Las Vegas Walmart spraying suspect sought YouTube fame, police say
The man who sprayed an unknown substance in a Las Vegas Walmart while wearing a hazmat suit allegedly did it for social media fame, according his arrest report.
Updated March 16, 2020 - 6:52 pm
The man who sprayed an unknown substance in a southwest valley Walmart while wearing a protective hazmat suit on Saturday night allegedly did it because he wanted to be famous on social media, according to his arrest report.
Aldo Gonzalez, 23, was arrested on charges of burglary and dispersing a hoax substance after police identified him as the suspect, according to the report.
Police said they got a call around 8:20 p.m. saying that a man had walked into the Walmart at 7200 Arroyo Crossing Way wearing a hazmat suit and was “spraying an unknown substance in the food aisle and throughout the store,” the report said. The caller said the man had left the store in a grey Ford sedan, and they gave police the license plate number.
Officers responded to the store and talked to seven customers and eight employees who had been exposed to the substance Gonzalez sprayed.
One witness, Sakisat Raylyn, said she saw Gonzalez spraying a cart and, when she asked what he was doing, he sprayed the substance on her hand.
“Due to the suspect’s actions and mode of dress, especially in the current environment of the coronavirus pandemic, he caused alarm in the store amongst the employees and customers,” the report said. “Because of the suspect’s actions, the Walmart had to evacuate the entire store.”
No one was taken to the hospital, the report said.
Police were able to track down Gonzalez’s car and locate him at his parents’ home. Officers said it looked like Gonzalez was filming them, and he “was verbally confrontational with officers and did not want to answer any questions,” the report said.
Gonzalez told police that he was only spraying water, but refused to answer any other questions without a lawyer present.
Police interviewed Gonzalez’s parents, who said their son had asked them for a spray bottle earlier but weren’t sure why. His father also said Gonzalez and another boy had gone to Walmart, but he didn’t know how long they were there or why they went, the report said.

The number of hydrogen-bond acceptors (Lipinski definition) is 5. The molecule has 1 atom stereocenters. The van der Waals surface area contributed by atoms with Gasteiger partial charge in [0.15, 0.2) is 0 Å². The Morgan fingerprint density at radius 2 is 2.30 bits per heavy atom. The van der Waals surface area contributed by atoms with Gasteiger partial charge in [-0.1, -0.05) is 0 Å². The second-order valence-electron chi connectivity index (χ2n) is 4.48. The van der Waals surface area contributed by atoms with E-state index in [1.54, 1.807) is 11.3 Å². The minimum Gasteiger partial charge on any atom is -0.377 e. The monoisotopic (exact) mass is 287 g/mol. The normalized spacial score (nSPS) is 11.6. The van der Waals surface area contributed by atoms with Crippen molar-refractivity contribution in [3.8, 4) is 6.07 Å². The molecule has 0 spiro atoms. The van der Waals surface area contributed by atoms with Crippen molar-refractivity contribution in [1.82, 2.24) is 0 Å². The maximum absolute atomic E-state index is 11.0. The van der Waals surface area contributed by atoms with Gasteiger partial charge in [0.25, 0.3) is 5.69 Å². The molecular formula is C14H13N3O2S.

As they took Gonzalez into custody, officers said they saw the boy standing on a balcony, recording them with his phone, the report said. When they talked to the boy, he told them Gonzalez “wants to be famous through Instagram and YouTube by making funny videos,” according to the report.
He said Gonzalez wore a “white painter’s suit instead of an actual hazmat suit because an actual hazmat suit would be too serious,” and he put water in an empty bottle of Fabulous cleaner, the report said. Gonzalez put on the painter’s suit, goggles, a dust mask and latex gloves and began spraying items at Walmart while the boy filmed it on his cellphone, the report said.
The boy denied that Gonzalez sprayed anyone directly, according to the report.
Officers searched Gonzalez’s car and found the white painter’s suit, goggles, gloves and spray bottle that the boy had described.
Police said they took a sample from inside the spray bottle and they were unable to confirm what exactly Gonzalez was spraying, but they do not think it was a chemical.
“It will not be known exactly what the substance is; however presumptive tests taken at the scene indicated the unknown substance had a neutral pH and did not appear to contain any chemicals, proteins or bio-organisms,” the report said. “Based on the presumptive tests, it did not appear the substance was any type of chemical or biological agent.”
Since the boy told police the videos were intended for social media, officers got search warrants for his and Gonzalez’s phones and a laptop. The searches had not been completed as of Monday afternoon.
Gonzalez is being held at the Clark County Detention Center on $5,000 bail. His next court appearance is scheduled for Wednesday morning.
Contact Alexis Egeland at email@example.com or 702-383-0335. Follow @alexis_egeland on Twitter.